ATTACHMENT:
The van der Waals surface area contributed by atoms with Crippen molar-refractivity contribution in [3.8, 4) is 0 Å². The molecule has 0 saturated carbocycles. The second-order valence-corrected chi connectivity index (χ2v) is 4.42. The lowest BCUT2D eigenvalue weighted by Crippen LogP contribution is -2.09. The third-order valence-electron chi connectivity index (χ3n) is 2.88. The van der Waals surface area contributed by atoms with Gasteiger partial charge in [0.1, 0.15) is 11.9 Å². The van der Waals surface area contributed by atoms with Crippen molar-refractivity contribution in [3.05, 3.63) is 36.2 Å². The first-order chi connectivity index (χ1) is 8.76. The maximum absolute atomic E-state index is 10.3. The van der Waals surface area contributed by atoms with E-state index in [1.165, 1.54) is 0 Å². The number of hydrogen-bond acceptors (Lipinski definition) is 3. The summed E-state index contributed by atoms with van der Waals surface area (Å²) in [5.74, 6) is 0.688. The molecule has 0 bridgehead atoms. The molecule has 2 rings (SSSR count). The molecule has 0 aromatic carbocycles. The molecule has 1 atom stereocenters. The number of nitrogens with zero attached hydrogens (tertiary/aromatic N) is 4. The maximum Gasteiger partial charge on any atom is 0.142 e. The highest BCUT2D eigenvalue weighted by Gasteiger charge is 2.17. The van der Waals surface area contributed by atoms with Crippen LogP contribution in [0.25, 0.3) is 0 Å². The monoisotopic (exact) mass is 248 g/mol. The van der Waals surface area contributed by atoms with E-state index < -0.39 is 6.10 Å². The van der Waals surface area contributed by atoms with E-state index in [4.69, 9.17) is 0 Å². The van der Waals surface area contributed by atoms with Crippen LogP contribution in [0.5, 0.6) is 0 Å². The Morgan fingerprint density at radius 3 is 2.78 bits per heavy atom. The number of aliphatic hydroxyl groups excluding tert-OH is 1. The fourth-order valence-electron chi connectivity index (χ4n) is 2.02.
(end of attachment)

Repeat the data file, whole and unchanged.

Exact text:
The van der Waals surface area contributed by atoms with Crippen molar-refractivity contribution in [3.8, 4) is 0 Å². The molecule has 0 saturated carbocycles. The second-order valence-corrected chi connectivity index (χ2v) is 4.42. The lowest BCUT2D eigenvalue weighted by Crippen LogP contribution is -2.09. The third-order valence-electron chi connectivity index (χ3n) is 2.88. The van der Waals surface area contributed by atoms with Gasteiger partial charge in [0.1, 0.15) is 11.9 Å². The van der Waals surface area contributed by atoms with Crippen molar-refractivity contribution in [3.05, 3.63) is 36.2 Å². The first-order chi connectivity index (χ1) is 8.76. The maximum absolute atomic E-state index is 10.3. The van der Waals surface area contributed by atoms with E-state index in [1.165, 1.54) is 0 Å². The number of hydrogen-bond acceptors (Lipinski definition) is 3. The summed E-state index contributed by atoms with van der Waals surface area (Å²) in [5.74, 6) is 0.688. The molecule has 0 bridgehead atoms. The molecule has 2 rings (SSSR count). The molecule has 0 aromatic carbocycles. The molecule has 1 atom stereocenters. The number of nitrogens with zero attached hydrogens (tertiary/aromatic N) is 4. The maximum Gasteiger partial charge on any atom is 0.142 e. The highest BCUT2D eigenvalue weighted by Gasteiger charge is 2.17. The van der Waals surface area contributed by atoms with Crippen LogP contribution in [0.25, 0.3) is 0 Å². The monoisotopic (exact) mass is 248 g/mol. The van der Waals surface area contributed by atoms with E-state index < -0.39 is 6.10 Å². The van der Waals surface area contributed by atoms with E-state index in [4.69, 9.17) is 0 Å². The van der Waals surface area contributed by atoms with Crippen LogP contribution in [0.5, 0.6) is 0 Å². The Morgan fingerprint density at radius 3 is 2.78 bits per heavy atom. The number of aliphatic hydroxyl groups excluding tert-OH is 1. The fourth-order valence-electron chi connectivity index (χ4n) is 2.02.